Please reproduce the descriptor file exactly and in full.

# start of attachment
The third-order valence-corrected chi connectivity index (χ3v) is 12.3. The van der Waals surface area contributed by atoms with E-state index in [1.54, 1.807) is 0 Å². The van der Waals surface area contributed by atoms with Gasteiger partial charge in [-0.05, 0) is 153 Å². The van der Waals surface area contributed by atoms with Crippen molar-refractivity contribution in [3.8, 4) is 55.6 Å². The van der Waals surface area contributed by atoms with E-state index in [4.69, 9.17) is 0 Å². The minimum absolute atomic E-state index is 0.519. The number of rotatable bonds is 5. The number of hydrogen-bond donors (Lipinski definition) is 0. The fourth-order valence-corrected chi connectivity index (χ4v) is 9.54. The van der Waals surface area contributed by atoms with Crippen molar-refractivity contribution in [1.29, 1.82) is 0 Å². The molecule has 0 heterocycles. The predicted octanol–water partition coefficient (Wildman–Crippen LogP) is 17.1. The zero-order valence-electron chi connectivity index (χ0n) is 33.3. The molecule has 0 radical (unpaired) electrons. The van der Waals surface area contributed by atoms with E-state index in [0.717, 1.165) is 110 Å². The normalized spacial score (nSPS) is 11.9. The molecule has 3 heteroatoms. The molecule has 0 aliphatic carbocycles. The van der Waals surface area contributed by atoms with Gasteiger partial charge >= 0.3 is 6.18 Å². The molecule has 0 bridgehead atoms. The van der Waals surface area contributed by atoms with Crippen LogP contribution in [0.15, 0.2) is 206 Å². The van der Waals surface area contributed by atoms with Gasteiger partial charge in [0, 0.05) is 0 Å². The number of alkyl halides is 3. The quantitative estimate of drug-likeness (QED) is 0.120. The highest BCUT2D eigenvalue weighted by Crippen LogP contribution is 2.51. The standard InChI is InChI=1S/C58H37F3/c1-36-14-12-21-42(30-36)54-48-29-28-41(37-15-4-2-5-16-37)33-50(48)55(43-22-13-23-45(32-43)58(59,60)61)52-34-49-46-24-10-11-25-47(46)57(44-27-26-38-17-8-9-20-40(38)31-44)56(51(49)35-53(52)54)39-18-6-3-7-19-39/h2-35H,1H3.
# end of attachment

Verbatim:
The third-order valence-corrected chi connectivity index (χ3v) is 12.3. The van der Waals surface area contributed by atoms with E-state index in [1.54, 1.807) is 0 Å². The van der Waals surface area contributed by atoms with Gasteiger partial charge in [-0.05, 0) is 153 Å². The van der Waals surface area contributed by atoms with Crippen molar-refractivity contribution in [3.8, 4) is 55.6 Å². The van der Waals surface area contributed by atoms with E-state index in [4.69, 9.17) is 0 Å². The minimum absolute atomic E-state index is 0.519. The number of rotatable bonds is 5. The number of hydrogen-bond donors (Lipinski definition) is 0. The fourth-order valence-corrected chi connectivity index (χ4v) is 9.54. The van der Waals surface area contributed by atoms with Crippen molar-refractivity contribution in [1.29, 1.82) is 0 Å². The molecule has 0 heterocycles. The predicted octanol–water partition coefficient (Wildman–Crippen LogP) is 17.1. The zero-order valence-electron chi connectivity index (χ0n) is 33.3. The molecule has 0 radical (unpaired) electrons. The van der Waals surface area contributed by atoms with E-state index in [0.717, 1.165) is 110 Å². The normalized spacial score (nSPS) is 11.9. The molecule has 3 heteroatoms. The molecule has 0 aliphatic carbocycles. The van der Waals surface area contributed by atoms with Gasteiger partial charge >= 0.3 is 6.18 Å². The molecule has 0 bridgehead atoms. The van der Waals surface area contributed by atoms with Crippen LogP contribution in [0.15, 0.2) is 206 Å². The van der Waals surface area contributed by atoms with Gasteiger partial charge in [0, 0.05) is 0 Å². The number of alkyl halides is 3. The quantitative estimate of drug-likeness (QED) is 0.120. The highest BCUT2D eigenvalue weighted by Crippen LogP contribution is 2.51. The standard InChI is InChI=1S/C58H37F3/c1-36-14-12-21-42(30-36)54-48-29-28-41(37-15-4-2-5-16-37)33-50(48)55(43-22-13-23-45(32-43)58(59,60)61)52-34-49-46-24-10-11-25-47(46)57(44-27-26-38-17-8-9-20-40(38)31-44)56(51(49)35-53(52)54)39-18-6-3-7-19-39/h2-35H,1H3.